“Chuck vs. the Anniversary”
September 20th, 2010
I didn’t realize it until I sat down to write this review, but I think this might be the last weekly Chuck review for quite some time here at Cultural Learnings.
This is not so much a reflection of the relative quality of “Chuck vs. the Anniversary” as it is a reflection of what kind of show Chuck has become over the past season. When I posted my review of NBC’s Chase earlier today, someone commented that Chuck similarly lacks character and consequence: they were joking, of course, but the latter point (consequence) stuck with me heading into tonight’s premiere.
This is still a show I enjoy, and a show I plan on continuing to watch, but I think Chuck has reached the stage where it no longer interests me critically. The season seems like it is onto a solid start, but it is a start which takes absolutely no risks, taking some potentially interesting new ideas and quickly absorbing them into the show’s existing structures.
And as pleasant as that is, I think it might be the point at which weekly reviews no longer feel like a good use of my time.
The problem with “Chuck vs. the Anniversary” isn’t the same sort of problem the show faced in its third season. There, the show seemed out of sorts and struggling to find itself amidst a shortened episode order, and so there was a clear narrative of creative sacrifices and the effects it had on the show’s narrative and its characters. When the show returned for its final six episodes (an extra order after the season was planned out), it was interesting in terms of how they course corrected: things were lighter, and more confident, and it resulted in a more pleasant experience. The third season finale, also, did some nice work stretching out the mythology and adding Chuck’s mother to the mix, giving the impression that the show was going to use this momentum to take things to the next level.
Instead, the show returned with more of the same, which pleases me as a viewer and bores me as a critic. Linda Hamilton is inspired casting, and the badass moments she gets at the end of the episode are enjoyable, but none of it seems to offer any sort of complexity. If anything, the world of the show has only gotten smaller with the CIA/NSA taking over the Buy More, and with Morgan now decidedly within the spy organization side of things. The episode tried to suggest that Chuck was feeling tension about being separated from Sarah and the spy game, but I didn’t feel any of that tension when the episode began: while separating Chuck and Sarah gave us the really fun sexting storyline, it didn’t give us anything more substantial than that, which feels a bit weird.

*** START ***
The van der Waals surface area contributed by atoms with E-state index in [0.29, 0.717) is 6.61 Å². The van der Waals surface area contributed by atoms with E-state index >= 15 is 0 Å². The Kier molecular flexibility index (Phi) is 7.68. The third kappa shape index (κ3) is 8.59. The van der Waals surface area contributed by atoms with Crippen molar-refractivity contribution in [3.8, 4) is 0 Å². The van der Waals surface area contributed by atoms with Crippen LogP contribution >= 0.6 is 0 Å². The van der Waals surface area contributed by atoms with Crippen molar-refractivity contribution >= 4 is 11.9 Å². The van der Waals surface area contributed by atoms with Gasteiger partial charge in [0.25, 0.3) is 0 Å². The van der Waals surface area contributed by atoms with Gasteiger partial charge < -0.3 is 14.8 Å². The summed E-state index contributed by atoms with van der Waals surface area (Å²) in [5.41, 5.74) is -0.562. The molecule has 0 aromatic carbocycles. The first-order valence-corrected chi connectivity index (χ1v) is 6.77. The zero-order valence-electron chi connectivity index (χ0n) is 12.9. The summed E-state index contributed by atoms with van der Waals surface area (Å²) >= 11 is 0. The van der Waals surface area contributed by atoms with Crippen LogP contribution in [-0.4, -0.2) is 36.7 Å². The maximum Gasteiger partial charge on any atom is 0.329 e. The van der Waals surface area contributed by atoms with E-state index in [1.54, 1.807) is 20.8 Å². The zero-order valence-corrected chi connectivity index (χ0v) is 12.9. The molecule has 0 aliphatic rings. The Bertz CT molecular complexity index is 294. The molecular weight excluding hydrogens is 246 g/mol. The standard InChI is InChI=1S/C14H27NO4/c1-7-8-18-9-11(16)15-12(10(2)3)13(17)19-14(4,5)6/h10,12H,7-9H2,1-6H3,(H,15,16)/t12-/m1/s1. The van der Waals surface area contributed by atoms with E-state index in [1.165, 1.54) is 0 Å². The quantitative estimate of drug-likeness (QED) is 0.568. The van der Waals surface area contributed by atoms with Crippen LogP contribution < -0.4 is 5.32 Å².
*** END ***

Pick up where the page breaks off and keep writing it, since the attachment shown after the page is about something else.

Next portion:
The episode had some serious issues with not quite resonating, in my books: the opening jaunt around the world may be easier to deal with when condensed into a red line jumping around on a map, but it makes it seem like no time has passed at all. And so it seems odd that Morgan would be a “real” spy, or that the Buy More would be fixed that quickly, or that Ellie could become pregnant. Chuck and Sarah’s separation doesn’t resonate either, which makes the entire episode feel more manipulated than usual. The show usually has a nice flow to it, where a single situation unfolds in predictable, and perhaps a bit silly, fashion, but here there was too much work being done in the script which didn’t resonate on screen. Moments like Chuck almost dying, or Chuck not having used his intersect powers in a long time, lacked meaning in the absence of this sort of resonance, which kept the episode from feeling like more than a pleasant introduction to the year ahead.
Everything just goes back to normal so quickly: Chuck’s back at the Buy More, the entire gang knows about the search for Chuck’s mother, and Chuck is back to lying to Ellie about his profession. The issue is that, despite the presence of new elements, this is really the status quo: none of these stakes are particularly new, and Chuck’s Mother is more personal but not necessarily more complex than any previous overarching serialized storyline that will be interwoven into the season. And while my love for the show’s characters will keep me watching despite this sort of similarity, as a critic I just don’t know if there’s anything more to say.
Perhaps the show will surprise me in the weeks ahead, but when I’m as busy as I am I think that Chuck is a logical blogging casualty – with Alan Sepinwall writing the seminal texts on the series each week, and with numerous other sites creating environments where fans of the show are able to discuss it in greater detail, I feel comfortable returning to the role of spectator with a show that might lose its lustre if I continue to hold it under the microscope in written form each week.
“Chuck vs. the Anniversary” is a solid premiere for a solid show, and that might just be the end of the story, for now.
- The Sexting storyline was a very smart choice, and it was integrated well into the episode: starts as humour, becomes about eye candy, and then becomes humour again for the climax.
- Bold choice to cut Jeffster out of the premiere, but it was one part of the episode I enjoyed: the show has bought into the hype with those two way too much over the past season, so I’m glad to see them dialed back (or out, in this case).
- That Chuck would be unaware of how much money was being spent seemed bizarre and silly: while his quest to find his mother showed devotion, perhaps cutting that trip as a desperate search instead of a comic excursion might have made Chuck’s blinders more logical.
- Not sure why Harry Dean Stanton and Dolph Lundgren needed to be cast in these roles, but both were quite fun.